Thousands of stocks trade on Wall Street every day. But let’s be honest: Just a half dozen companies really, truly matter for many investors.
Apple (AAPL), Microsoft (MSFT), Amazon (AMZN), Google owner Alphabet (GOOGL), Facebook (FB) and Tesla are now collectively worth more than $8.1 trillion, accounting for nearly 25% of the total $33.3 trillion market value of all the companies in the S&P 500.
Given the popularity of passively managed index funds – more than 70 million shares of the SPDR S&P 500 ETF (SPY) change hands daily on average – this means many investors that buy an S&P 500 fund for diversification purposes are really getting a highly concentrated tech sector fund.
That could be a problem for investors who want to minimize risk, especially since Tesla is far from being a mature and stable company.
“Tesla just completed its fifth quarter of profitability, sells significantly less cars than its auto maker peers, and continues to actively access capital markets to fund operations,” said Lindsey Bell, chief investment strategist with Ally Invest, in a report just before Tesla joined the S&P 500 last month.
“This along with the stock’s volatile nature will have implications for the broad index near-term,” she added.
Broader market gains influenced by small number of stocks
Sure, the exposure to top tech firms didn’t hurt investors last year. The overall S&P 500 finished 2020 up 16% – thanks to the fact that the index is market-cap weighted.
But tech stocks could come under increased pressure following the Georgia Senate races.
The projected victory for Raphael Warnock and current lead for Jon Ossoff could give Democrats control of the Senate. (It would be a 50-50 split with Vice President-elect Kamala Harris getting the tie-breaking vote.
The Nasdaq fell Wednesday morning as investors worried that the incoming Joe Biden administration and emboldened Democrats in Congress will enact tougher regulations on big tech companies and potentially pursue further antitrust reviews.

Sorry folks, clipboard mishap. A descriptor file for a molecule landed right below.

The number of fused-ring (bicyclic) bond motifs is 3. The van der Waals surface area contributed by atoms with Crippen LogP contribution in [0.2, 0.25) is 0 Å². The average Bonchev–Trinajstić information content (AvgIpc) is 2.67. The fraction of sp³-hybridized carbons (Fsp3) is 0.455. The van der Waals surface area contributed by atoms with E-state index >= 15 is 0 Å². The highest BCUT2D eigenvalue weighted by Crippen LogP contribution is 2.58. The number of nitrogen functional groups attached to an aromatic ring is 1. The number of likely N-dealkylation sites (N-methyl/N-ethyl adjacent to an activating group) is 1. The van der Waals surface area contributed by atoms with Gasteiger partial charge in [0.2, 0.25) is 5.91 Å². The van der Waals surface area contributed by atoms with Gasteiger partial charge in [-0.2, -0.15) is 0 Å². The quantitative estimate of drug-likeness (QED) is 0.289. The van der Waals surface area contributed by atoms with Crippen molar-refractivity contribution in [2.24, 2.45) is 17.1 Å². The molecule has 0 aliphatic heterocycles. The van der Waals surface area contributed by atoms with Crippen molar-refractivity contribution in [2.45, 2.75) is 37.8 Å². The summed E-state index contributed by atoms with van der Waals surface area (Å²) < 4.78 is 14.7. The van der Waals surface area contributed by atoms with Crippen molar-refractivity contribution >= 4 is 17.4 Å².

The strength of the S&P’s Big Six also hides the fact that the rest of the market isn’t doing nearly as well. If you weighted all the companies in the S&P 500 (RSP) equally last year, the S&P 500 (RSP) rose just 10%. That’s still respectable of course but not nearly as good as 16%, obviously.
“This is a concern. Tesla is exacerbating the overweighting of tech stocks. They have driven the gains for the market inordinately,” said George Calhoun, professor of quantitative finance at the Stevens Institute of Technology, in an interview with CNN Business.
Last year, 200 of the S&P 500 companies finished 2020 in the red. So it was a much tougher year for the overall market than the headline numbers would indicate.
Some veteran market experts worry that the frothy levels for stocks that are leading the market are unsustainable. We’ve seen this movie before. It won’t end well.
“The long, long bull market since 2009 has finally matured into a fully-fledged epic bubble,” said Jeremy Grantham, co-founder of investment firm GMO, in a report this week.
“Featuring extreme overvaluation, explosive price increases, frenzied issuance, and hysterically speculative investor behavior, I believe this event will be recorded as one of the great bubbles of financial history,” Grantham added, comparing it to the crashes of 1929 and 2000.
Grantham pointed out that good companies don’t necessarily make for smart investments. He even noted that he owns a Model 3 but still thinks Tesla’s stock is an example of a “mania” and “really crazy investor behavior” and that it is drastically overvalued when compared to rivals like GM (GM).
History repeating itself may not be a problem?
Still, some strategists argue that investors shouldn’t be worried by the fact that the market is being led by such a small group of stocks.
“This isn’t unprecedented. The concentration in one sector is higher but it’s been this high in the past,” said Ryan Giannotto, director of research at GraniteShares, referring to times when oil stocks, industrial firms and banks dominated the S&P 500.
“It all depends on where the earnings growth is and what’s expected to happen with the economy,” he told CNN Business.
Giannotto even argued that it’s a bad move for investors to hold equally sized positions in a larger number of stocks because that means they’d be stuck with more dogs in their portfolio and wouldn’t benefit as much from the big gains of the best performers.
“An equal weighted strategy is risky. The problem is you are buying more of the companies that are getting left behind instead of minimizing the laggards,” he said.
That said, many of these losers could eventually become the market’s new leaders – which is all the more reason for investors to have a diversified portfolio instead of making bold, concentrated bets.
“I’m not predicting a crash but you can certainly make the case that there needs to be a rotation away from tech and back more towards value stocks that have underperformed,” said Stevens Institute of Technology’s Calhoun.